Starting From Zero First in a series
Washington Post Staff Writer
Monday, September 20, 1999; Page C1 What it felt like . . .
Back in the first decade of the 20th century, the Oughts, the Good Years, the Age of Confidence. People fought over solutions, not problems: the gold standard vs. free silver, the flying machine--tool or toy? And Teddy Roosevelt busted the trusts, started digging the Panama Canal and sent the Great White Fleet around the world.
What it felt like just to walk down the street on a morning in early spring?--the smell of dank, dark wool and the ragged sparking of streetcar wires, men with derbies and level stares, women holding skirts above the muck and manure, immigrants audacious with ambition, the dead sweet smell of coal smoke, and soot on the last yellow, melting snow . . .
Back when health, wealth and happiness seemed not just possible but inevitable and there were Gibson girls with their confident, lifted hair and their hands in fur muffs . . . photographs of families lined up from tallest to shortest, like organ pipes . . . the whistle of stiff bristle brushes on porch floors . . . wiseacres saying "Make like a hoop and roll out of here" . . . grimy children crippled in textile mills . . .
John D. Rockefeller said, "God gave me my money." Things were dark and deliberate. Fathers knew best.
You want to know what it felt like to have the nervous system of a striker wrecking two trains near Wilkes-Barre, Pa., or a baseball player sleeping in barns and living on bread and beefsteak, or a schoolteacher thinking about the science of Marie Curie and the bared legs of Isadora Duncan, and then going home to hand her sealed pay envelope to Father.
In 1900, there were 75 million people in the 45 states and by 1910 a million immigrants a year, and who knows what it felt like for each one of them?
Davy Jones, outfielder for the Chicago Cubs, in "The Glory of Their Times":
"Back at the turn of the century, you know, we didn't have the mass communication and mass transportation that exist nowadays. We didn't have as much schooling, either. As a result, people were more unique then, more unusual, more different from each other. Now people are all more or less alike, company men, security minded, conformity--that kind of stuff. In everything, not just baseball."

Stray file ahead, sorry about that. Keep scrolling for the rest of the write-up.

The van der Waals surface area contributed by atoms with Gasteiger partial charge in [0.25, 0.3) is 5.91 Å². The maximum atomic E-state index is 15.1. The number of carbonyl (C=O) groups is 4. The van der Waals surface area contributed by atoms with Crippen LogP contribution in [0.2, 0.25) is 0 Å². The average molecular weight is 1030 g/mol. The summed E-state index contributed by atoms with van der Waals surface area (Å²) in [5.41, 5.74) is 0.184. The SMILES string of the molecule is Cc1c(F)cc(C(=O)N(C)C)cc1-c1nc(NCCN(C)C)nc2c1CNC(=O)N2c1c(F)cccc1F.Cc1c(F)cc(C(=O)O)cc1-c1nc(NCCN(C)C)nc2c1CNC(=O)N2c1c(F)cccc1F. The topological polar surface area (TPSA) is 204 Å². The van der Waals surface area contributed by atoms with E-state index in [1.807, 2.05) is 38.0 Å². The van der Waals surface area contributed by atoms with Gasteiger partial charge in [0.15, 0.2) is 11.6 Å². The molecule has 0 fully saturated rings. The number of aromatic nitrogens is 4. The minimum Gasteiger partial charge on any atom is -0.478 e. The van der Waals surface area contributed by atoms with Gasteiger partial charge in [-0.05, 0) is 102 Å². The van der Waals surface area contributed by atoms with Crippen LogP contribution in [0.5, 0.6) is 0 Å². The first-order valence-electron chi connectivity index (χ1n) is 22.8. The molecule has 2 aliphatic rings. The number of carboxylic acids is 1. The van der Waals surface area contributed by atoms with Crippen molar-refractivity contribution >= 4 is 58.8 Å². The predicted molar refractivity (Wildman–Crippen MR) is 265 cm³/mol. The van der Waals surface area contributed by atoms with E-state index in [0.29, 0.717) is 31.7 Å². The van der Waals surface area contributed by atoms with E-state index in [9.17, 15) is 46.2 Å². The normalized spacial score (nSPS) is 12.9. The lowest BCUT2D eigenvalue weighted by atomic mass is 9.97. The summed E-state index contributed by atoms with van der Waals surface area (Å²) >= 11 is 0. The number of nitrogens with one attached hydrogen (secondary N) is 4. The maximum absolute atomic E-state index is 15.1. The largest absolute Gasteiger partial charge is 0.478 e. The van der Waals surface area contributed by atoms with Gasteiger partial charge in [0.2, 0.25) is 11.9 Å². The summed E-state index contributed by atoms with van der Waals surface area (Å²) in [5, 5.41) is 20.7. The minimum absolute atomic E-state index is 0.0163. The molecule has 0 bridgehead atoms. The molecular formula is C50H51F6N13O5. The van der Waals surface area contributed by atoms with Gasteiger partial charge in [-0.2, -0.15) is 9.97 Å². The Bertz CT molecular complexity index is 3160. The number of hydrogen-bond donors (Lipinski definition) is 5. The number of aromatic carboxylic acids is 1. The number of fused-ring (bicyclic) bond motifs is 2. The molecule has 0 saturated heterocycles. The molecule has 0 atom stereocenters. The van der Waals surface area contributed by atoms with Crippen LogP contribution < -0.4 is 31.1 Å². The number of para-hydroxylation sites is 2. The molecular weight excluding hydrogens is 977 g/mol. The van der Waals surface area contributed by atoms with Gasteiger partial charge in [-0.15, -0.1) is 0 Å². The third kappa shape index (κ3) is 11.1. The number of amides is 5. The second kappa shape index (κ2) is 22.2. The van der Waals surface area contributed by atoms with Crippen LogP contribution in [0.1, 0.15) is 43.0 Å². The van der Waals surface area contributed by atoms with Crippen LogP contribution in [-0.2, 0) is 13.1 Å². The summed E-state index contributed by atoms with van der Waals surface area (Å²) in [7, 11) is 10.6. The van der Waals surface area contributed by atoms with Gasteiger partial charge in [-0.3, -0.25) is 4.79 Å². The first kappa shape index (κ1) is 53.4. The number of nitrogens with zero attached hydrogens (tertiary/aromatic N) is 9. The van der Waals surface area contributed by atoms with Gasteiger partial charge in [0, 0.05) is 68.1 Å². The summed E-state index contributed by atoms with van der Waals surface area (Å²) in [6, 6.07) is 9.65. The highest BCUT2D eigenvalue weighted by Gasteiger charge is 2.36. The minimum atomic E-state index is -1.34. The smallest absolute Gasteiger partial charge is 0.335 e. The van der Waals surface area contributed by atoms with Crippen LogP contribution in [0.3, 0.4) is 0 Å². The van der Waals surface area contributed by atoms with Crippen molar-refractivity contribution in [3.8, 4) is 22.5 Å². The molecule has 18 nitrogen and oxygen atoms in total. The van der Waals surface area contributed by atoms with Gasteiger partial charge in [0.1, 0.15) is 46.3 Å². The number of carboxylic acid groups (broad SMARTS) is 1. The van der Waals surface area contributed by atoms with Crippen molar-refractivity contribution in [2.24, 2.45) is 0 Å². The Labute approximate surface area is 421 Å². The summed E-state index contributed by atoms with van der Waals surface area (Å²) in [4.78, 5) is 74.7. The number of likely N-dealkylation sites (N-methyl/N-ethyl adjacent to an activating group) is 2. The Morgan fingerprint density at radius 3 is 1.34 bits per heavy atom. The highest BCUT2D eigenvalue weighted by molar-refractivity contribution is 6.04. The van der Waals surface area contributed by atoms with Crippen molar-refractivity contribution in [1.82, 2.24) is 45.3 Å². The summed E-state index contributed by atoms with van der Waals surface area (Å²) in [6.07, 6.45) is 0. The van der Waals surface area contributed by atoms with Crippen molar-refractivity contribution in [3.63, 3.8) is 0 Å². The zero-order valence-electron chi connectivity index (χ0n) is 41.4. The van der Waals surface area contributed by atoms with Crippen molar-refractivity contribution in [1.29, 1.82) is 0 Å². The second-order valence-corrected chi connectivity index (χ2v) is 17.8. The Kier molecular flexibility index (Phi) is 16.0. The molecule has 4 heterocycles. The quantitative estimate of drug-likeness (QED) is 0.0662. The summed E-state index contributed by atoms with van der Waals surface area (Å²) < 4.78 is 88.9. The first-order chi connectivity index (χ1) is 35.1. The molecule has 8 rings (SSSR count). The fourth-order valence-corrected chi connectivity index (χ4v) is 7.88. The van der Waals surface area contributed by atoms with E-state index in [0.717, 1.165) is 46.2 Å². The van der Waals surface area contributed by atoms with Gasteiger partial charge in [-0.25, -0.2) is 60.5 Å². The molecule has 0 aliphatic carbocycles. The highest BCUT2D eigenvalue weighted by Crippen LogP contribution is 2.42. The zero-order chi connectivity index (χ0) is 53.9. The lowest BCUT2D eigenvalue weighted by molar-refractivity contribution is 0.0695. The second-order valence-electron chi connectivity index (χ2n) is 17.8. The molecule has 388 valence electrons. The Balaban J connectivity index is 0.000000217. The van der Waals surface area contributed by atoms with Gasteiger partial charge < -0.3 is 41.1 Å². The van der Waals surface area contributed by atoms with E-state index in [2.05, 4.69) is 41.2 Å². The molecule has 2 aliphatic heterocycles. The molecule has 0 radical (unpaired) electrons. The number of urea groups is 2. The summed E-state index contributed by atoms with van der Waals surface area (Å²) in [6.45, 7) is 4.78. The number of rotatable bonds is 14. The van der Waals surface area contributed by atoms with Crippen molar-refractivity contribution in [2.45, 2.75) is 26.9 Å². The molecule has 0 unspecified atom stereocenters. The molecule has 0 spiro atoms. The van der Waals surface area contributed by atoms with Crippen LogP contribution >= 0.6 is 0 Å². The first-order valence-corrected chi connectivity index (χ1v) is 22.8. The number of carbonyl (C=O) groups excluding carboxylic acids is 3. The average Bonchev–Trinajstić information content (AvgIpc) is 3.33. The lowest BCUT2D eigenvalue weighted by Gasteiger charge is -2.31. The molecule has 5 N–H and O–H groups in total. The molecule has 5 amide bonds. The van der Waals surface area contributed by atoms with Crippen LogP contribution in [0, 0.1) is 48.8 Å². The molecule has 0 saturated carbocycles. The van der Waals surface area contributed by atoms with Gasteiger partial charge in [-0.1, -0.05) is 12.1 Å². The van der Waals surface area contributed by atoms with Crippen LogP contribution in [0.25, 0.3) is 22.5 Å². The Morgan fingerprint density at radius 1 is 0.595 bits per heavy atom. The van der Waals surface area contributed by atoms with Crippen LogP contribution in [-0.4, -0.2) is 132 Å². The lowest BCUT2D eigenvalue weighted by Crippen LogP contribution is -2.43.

You already know Teddy Roosevelt shot bears and the Wright brothers flew an airplane on that cold beach in 1903. You've seen the crowd photographs. Everything seemed to happen in crowds: the masses huddled in slum flats, the sea-bathing ladies in bloomers, boys in knickers playing marbles. Things flashed around in newsreels: horses, smiles, top hats, parasols and dimity dresses.
Henry James said: "The will to grow was everywhere written large, and to grow at no matter what or whose expense." The expense of the working man? The immigrant? The farmer? Anarchists and atheists? The conquered Filipino?
But what it felt like is lost and gone forever, O my darling Clementine.
No telling what it was like for W.K. Vanderbilt--the dining room of his Newport "cottage" had bronze furniture and Algerian marble walls--or for farmers driven off the land by railroads, or for parents with children dying of diphtheria, whooping cough, typhoid and malaria. Or terrified families dressing up for the minister's visit. Or blacks: W.E.B. Du Bois, who went to Harvard and then studied racial theory in Germany, said American blacks had "two-ness--an American, a Negro, two souls, two thoughts, two unreconciled strivings."
But you have ideas. You have an idea of ashmen and icemen. The circus with miraculous foreigners in tights. Croquet. Resort hotels that burned down. So many blind people, harelips, clubfeet, hunchbacks. Chestnut trees. Hydrangeas. Vaudeville comics: "I sent my wife to the Thousand Islands for a vacation: a week on each island." Dogs: Loyal Newfoundlands and smart pugs are good with children.
On Sunday afternoons, Aunt Lil sings " 'Tis the Last Rose of Summer." You cringe when the high note nears. Your mother mouths at you: "Don't." With the gramophone you can listen to Caruso singing "Vesti la giubba." He always makes the high note. Machines will solve all our problems.
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